Retelling
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  • 1. Retelling: A Reading Strategy Created by Mrs. Cowan
  • 2. What is retelling?
    • Retelling is when a reader tells the story he/she has read in his/her own words.
    • Retelling provides an opportunity for readers to process what they have read by organizing it and explaining it to others.
  • 3. When do you retell a text?
    • A retelling can occur at anytime to test the comprehension of the text.
    • Retelling is done to make sure the reader understood the story.
    • Retelling usually occurs AFTER the story has been read.
    • Retelling can occur at any point in a story.
  • 4. How do you retell a text?
    • First, you retell what happened in the story in order.
    • This means you tell what happened in the beginning, middle, and end of the story.
    • You include the setting and the characters.
    • Also included are the problem and solution (if applicable).
    • Your retelling should answer the 5 w questions: who, what, when, where and why.
  • 5. What questions can you ask to retell a text?
    • What happened in the beginning, middle, and end of the story?
    • Where/When does the story take place?
    • Who are the characters in the story?
    • Tell me about the story.
    • What else do you recall?
    • What is the main idea and supporting details of the story?
  • 6. Your turn to retell the text.
    • ONCE upon a time there was a prince who wanted to marry a princess; but she would have to be a real princess. He traveled all over the world to find one, but nowhere could he get what he wanted. There were princesses enough, but it was difficult to find out whether they were real ones. There was always something about them that was not as it should be. So he came home again and was sad, for he would have liked very much to have a real princess.One evening a terrible storm came on; there was thunder and lightning, and the rain poured down in torrents. Suddenly a knocking was heard at the city gate, and the old king went to open it.
  • 7. Your turn to retell the text.
    • It was a princess standing out there in front of the gate. But, good gracious! what a sight the rain and the wind had made her look. The water ran down from her hair and clothes; it ran down into the toes of her shoes and out again at the heels. And yet she said that she was a real princess.”Well, we'll soon find that out,” thought the old queen. But she said nothing, went into the bed-room, took all the bedding off the bedstead, and laid a pea on the bottom; then she took twenty mattresses and laid them on the pea, and then twenty eider-down beds on top of the mattresses.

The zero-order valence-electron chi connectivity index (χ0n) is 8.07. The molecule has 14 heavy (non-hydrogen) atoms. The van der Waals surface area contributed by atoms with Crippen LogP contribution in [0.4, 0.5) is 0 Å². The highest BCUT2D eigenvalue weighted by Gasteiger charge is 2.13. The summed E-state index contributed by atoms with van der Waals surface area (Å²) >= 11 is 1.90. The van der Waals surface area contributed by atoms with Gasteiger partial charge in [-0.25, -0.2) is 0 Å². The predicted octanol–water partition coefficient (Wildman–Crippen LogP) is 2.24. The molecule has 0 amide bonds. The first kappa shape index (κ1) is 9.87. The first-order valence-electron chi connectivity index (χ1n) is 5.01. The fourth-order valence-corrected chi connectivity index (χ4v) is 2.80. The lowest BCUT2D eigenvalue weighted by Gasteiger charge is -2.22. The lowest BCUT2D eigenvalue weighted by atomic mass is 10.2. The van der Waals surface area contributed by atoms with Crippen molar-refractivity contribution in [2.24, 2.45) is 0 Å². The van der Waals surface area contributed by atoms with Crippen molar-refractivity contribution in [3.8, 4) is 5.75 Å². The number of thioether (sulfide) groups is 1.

• 8. Your turn to retell the text.
    • On this the princess had to lie all night. In the morning she was asked how she had slept.”Oh, very badly!” said she. “I have scarcely closed my eyes all night. Heaven only knows what was in the bed, but I was lying on something hard, so that I am black and blue all over my body. It's horrible!” Now they knew that she was a real princess because she had felt the pea right through the twenty mattresses and the twenty eider-down beds.Nobody but a real princess could be as sensitive as that.So the prince took her for his wife, for now he knew that he had a real princess; and the pea was put in the museum, where it may still be seen, if no one has stolen it.There, that is a true story.
  • 9. Now your turn to retell the text.
    • Turn to a partner and discuss the text.
    • Be sure to tell what happened in the story in great detail.
    • Remember, a retelling is when you tell the story again in your own words in great detail.
  • 10. Conclusion
    • Retelling is done to make sure the reader understood the story.
    • Retelling usually occurs AFTER the story has been read.
    • Your retelling should answer the 5 w questions: who, what, when, where and why.
    • A retelling is when you describe what happened in the story in great detail in your own words.
    • A retelling is not summarizing. Summarizing is a short, condensed retelling.